The cryptocurrency industry continues to evolve, supported by the rising demand for various crypto products and services, such as staking. In this guide, we will explain staking, how it works, and how companies get involved in the process.
What is staking?
Staking is an alternate way for institutions to gain exposure to crypto. It enables investors to earn rewards on purchasing and holding cryptocurrencies. Staking cryptocurrencies involves committing crypto assets to the blockchain and verifying transactions. The process provides a way to validate and add new transactions to the blockchain for cryptocurrencies that support the Proof-of-Stake (PoS) concept.
Before going deeper into the concept of staking, let us familiarize ourselves with theProof-of-Work (PoW) and PoS protocols that are used to validate transactions on a blockchain network.
The PoW model is a consensus mechanism that involves global crypto miners attempting to crack a cryptographic problem. This involves verifying transactions between unknown parties and ensuring that the sums involved aren’t spent twice. Bitcoin is a cryptocurrency that follows the PoW model and does not allow cryptocurrency staking.
The PoS model is another consensus mechanism that ensures all transactions on the blockchain are secured and validated without a middleman, such as a payments processor or a financial institution. In the process, the investor-staked cryptocurrency becomes part of the blockchain. This model does not require miners to work through complex math problems, thereby considerably reducing the required processing power. Instead, transactions on the blockchain are validated by the entities, called validators, who have a stake in the blockchain. As a result, the PoS protocol processes transactions faster and more efficiently; it also reduces costs.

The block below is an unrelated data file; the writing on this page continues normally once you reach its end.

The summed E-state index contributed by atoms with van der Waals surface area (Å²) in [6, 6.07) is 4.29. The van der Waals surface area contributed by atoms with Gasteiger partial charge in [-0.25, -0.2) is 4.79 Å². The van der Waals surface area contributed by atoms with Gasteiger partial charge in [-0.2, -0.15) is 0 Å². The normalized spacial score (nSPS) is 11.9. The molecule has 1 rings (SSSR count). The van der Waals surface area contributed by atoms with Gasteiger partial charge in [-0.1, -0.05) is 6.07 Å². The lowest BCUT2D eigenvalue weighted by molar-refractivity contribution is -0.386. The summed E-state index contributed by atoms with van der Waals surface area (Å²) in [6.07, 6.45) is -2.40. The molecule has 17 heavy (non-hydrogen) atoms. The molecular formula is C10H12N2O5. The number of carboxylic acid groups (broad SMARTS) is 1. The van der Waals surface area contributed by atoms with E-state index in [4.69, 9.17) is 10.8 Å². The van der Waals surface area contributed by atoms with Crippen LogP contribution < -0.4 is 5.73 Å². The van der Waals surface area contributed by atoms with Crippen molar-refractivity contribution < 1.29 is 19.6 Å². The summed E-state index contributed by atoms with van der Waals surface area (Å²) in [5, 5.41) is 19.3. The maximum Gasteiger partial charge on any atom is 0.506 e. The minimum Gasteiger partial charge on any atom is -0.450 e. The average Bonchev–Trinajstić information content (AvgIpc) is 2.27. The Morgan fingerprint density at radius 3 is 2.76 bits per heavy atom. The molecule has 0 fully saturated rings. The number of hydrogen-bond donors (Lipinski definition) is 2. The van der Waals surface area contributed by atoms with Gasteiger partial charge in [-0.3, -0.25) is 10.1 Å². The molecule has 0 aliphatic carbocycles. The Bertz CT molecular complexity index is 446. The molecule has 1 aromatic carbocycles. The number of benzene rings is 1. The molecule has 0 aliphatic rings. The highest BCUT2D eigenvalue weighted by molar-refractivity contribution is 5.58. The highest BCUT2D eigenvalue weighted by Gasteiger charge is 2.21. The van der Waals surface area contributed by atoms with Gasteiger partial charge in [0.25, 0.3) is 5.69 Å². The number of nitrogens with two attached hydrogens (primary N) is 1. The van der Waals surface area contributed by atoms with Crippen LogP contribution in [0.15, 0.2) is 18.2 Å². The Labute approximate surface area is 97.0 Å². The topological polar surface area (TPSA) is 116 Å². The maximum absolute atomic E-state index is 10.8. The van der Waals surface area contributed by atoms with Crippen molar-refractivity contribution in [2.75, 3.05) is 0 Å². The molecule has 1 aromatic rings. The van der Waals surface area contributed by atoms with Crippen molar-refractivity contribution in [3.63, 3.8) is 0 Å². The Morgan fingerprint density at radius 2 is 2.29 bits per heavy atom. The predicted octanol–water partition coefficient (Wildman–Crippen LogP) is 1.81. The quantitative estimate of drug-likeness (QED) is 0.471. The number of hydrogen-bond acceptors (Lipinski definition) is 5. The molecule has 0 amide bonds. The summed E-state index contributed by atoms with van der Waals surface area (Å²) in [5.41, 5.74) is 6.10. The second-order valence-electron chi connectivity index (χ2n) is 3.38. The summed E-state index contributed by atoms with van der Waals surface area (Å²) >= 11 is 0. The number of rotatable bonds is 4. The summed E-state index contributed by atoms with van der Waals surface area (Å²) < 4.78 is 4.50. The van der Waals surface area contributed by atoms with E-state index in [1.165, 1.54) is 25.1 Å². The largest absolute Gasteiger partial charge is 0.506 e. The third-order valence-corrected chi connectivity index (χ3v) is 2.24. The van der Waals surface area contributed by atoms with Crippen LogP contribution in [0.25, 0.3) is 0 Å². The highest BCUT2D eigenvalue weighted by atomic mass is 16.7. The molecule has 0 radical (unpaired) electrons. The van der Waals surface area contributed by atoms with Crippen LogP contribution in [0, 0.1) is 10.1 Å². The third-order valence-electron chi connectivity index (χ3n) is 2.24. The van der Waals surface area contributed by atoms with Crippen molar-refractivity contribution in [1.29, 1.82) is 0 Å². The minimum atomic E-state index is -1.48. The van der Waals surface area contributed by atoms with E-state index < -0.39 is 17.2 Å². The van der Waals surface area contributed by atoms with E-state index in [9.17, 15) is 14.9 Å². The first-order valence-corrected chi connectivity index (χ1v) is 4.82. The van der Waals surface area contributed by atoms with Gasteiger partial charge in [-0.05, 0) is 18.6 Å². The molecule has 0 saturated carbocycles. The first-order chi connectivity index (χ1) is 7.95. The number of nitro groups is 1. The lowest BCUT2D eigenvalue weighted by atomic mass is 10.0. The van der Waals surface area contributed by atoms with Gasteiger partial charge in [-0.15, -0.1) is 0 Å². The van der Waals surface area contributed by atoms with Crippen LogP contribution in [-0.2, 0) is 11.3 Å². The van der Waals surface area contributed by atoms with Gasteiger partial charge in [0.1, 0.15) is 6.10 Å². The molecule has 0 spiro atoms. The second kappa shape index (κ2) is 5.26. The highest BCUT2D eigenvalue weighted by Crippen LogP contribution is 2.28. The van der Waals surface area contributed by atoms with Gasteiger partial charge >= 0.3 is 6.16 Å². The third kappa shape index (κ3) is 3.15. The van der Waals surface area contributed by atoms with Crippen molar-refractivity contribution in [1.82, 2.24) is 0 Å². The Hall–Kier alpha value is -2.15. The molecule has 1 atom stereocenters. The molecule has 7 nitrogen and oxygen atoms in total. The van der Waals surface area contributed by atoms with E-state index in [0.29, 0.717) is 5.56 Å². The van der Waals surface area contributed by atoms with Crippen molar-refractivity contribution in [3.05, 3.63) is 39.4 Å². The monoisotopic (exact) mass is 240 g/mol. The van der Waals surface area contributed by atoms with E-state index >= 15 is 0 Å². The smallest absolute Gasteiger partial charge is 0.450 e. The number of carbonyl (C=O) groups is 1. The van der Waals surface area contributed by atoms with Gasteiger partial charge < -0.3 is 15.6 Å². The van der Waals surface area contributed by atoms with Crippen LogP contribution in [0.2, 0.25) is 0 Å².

How does staking work?
Staking is available with only a handful of cryptocurrencies (Ethereum, Cardano, Solana, Polkadot, Cosmos, Celo, and Tezos) that support the PoS model. Staking can be done individually or through a crypto exchange that offers the service.
Individual staking requires a lot of expertise because it needs the setting up and running of a node. The validator also needs to maintain a deposit of supported coins on the network. The staked coins function as a guarantee of the legitimacy of a new transaction added to the blockchain. For every successful block added, validators receive rewards in the form of fees or new cryptocurrency coins.
If staking programs are available at the exchange where the crypto was purchased, then the entity can directly stake the crypto it owns on that exchange. A few exchanges also allow investors to choose their desired validator. Some of the crypto exchanges offering staking services are Binance, Kraken, and Coinbase. Kraken offers staking in over 15 coins, with an annual reward rate of up to 23%. Rewards are credited twice a week.
If crypto staking programs are unavailable at the exchange, the cryptocurrency must be transferred to a crypto or blockchain wallet. Some of the popular wallets are Coinbase Wallet, Metamask, ZenGo, Trust Wallet, and Trezor Wallet.
While individual staking offers higher yields, it involves significant investments and expertise. Long-term crypto investors looking for a passive income with little effort can simply opt for a staking service from a crypto exchange.
What are the advantages and disadvantages of staking?
Staking allows investors to earn higher returns on assets than yields (i.e., interest from savings accounts). Staking cryptocurrencies does not require huge amounts of processing power, making the process environmentally friendly. Staking also helps improve the efficiency and security of the blockchain.
Despite these benefits, cryptocurrency staking has some disadvantages. Cryptocurrencies can be highly volatile; sometimes, a drop in the value of cryptocurrencies can outweigh any rewards received, leading to a loss for the investor. Staking may also have a lock-in period, unlike publicly traded stocks and bonds. This liquidity — or lack thereof — differs across crypto projects, and it’s wise to read the fine print before investing.